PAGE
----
There is a popular type of debit card fraud called skimming. Skimming is when your pin number and your debit card information is stolen without your knowledge. This happens more often than you may think. Skimming most often happens at gas stations, convenience stores, restaurants and taxi cabs. Check out this video on how scammers can skim your information.

There was a huge debit card skimming ring that the Toronto Police busted last month. These individuals were responsible for over $250 million worth of debit card skimming. This is money that was stolen from people like you and I. These individuals were a bit more savvy than the average fraudster. There were 280 ATMs that were compromised in this bust, as well as some pay at the pump machines. I am really happy the police caught these crooks, but there are still more out there and we must protect ourselves.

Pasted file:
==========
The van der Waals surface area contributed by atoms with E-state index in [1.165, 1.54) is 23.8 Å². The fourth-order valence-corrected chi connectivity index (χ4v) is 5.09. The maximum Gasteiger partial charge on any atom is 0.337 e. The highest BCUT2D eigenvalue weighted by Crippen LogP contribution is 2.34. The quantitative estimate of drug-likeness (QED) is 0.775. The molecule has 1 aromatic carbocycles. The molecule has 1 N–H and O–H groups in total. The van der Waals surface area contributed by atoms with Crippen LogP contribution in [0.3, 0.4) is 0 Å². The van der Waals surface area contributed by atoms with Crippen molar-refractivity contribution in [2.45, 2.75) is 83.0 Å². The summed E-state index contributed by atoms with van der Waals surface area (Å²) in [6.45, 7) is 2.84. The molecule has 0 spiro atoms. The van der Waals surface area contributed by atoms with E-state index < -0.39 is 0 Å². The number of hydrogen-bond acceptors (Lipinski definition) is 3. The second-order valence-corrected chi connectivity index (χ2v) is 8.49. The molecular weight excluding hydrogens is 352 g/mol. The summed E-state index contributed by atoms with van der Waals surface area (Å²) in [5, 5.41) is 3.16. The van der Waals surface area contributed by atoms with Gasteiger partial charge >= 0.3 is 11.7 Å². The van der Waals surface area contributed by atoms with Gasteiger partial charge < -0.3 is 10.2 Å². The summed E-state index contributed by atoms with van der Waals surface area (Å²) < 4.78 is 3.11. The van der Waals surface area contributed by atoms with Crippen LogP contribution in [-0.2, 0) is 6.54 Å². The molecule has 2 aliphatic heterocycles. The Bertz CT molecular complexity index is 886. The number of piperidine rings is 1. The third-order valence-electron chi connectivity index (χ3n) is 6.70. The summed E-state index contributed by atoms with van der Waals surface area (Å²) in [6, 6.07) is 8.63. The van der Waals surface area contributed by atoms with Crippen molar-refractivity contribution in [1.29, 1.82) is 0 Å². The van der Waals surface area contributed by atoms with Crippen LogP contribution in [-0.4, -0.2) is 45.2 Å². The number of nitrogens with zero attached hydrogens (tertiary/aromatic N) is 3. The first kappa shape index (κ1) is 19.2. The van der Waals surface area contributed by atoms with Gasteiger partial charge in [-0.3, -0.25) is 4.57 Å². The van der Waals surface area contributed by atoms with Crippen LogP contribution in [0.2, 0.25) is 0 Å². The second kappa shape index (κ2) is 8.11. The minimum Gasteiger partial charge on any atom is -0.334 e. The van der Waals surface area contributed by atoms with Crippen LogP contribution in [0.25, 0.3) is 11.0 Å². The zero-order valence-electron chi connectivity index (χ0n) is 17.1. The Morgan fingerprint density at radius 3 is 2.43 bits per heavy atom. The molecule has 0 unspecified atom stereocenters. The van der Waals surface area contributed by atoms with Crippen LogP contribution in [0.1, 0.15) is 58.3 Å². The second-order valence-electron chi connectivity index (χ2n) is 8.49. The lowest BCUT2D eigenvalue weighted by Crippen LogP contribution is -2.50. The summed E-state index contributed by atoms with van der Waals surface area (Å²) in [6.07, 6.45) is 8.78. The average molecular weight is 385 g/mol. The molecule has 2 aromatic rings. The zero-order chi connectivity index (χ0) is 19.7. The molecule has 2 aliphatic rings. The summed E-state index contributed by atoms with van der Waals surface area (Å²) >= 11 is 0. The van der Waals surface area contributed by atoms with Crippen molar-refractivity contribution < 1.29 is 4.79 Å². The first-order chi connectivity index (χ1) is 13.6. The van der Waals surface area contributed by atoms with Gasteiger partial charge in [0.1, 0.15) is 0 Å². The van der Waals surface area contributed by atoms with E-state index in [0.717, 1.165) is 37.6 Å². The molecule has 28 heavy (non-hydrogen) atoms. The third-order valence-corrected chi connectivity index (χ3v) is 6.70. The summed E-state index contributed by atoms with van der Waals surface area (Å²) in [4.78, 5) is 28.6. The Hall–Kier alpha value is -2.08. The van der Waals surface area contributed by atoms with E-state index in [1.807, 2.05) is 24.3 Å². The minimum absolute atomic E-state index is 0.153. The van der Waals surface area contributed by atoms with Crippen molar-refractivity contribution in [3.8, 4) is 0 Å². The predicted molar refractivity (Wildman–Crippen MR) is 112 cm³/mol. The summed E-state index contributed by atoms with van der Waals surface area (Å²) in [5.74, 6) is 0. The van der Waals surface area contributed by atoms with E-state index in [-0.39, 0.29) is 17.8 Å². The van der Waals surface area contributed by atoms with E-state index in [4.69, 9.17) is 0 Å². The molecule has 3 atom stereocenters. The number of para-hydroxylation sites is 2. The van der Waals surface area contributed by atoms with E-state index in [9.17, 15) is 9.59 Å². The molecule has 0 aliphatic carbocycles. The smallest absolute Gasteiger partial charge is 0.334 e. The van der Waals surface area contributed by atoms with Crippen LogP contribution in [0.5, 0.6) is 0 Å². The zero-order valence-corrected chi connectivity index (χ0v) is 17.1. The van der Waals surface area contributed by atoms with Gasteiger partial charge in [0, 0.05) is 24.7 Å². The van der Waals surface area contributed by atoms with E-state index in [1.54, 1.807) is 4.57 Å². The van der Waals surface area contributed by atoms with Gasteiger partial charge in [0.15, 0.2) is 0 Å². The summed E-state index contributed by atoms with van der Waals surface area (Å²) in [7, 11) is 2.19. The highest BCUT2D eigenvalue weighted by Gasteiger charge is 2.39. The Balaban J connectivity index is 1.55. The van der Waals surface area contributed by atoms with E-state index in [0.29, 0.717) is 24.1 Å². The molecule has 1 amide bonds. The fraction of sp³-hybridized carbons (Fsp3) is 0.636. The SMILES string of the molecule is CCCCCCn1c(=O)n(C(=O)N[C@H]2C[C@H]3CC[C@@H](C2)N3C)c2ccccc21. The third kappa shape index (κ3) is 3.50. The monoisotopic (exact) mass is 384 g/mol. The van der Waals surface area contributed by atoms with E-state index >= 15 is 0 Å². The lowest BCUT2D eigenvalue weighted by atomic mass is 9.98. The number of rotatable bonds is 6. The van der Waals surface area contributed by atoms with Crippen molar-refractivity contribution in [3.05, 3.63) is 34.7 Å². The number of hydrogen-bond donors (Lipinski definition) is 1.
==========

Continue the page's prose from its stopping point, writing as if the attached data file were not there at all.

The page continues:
Here are some tips to protect yourself from debit card skimming:
  • Check your account online or though telephone banking frequently and report any unauthorized transactions
  • Use cash instead of a debit card
  • Cover your pin number and use your body to shield your pin number at ATM machines. There may be cameras watching you
  • If there are several ATM's and one or more are out of service, go somewhere else. This could be an attempt of the scammers to direct you to the ATM that has a skimming device on it.
  • Avoid using ATM's in high tourist areas. They are quite popular for skimmers
  • If your debit card is not returned after you hit cancel at the ATM. Contact your card issuer immediately to cancel your card

Have you ever been a victim of skimming?

Wednesday, February 22, 2012

Free Banking Services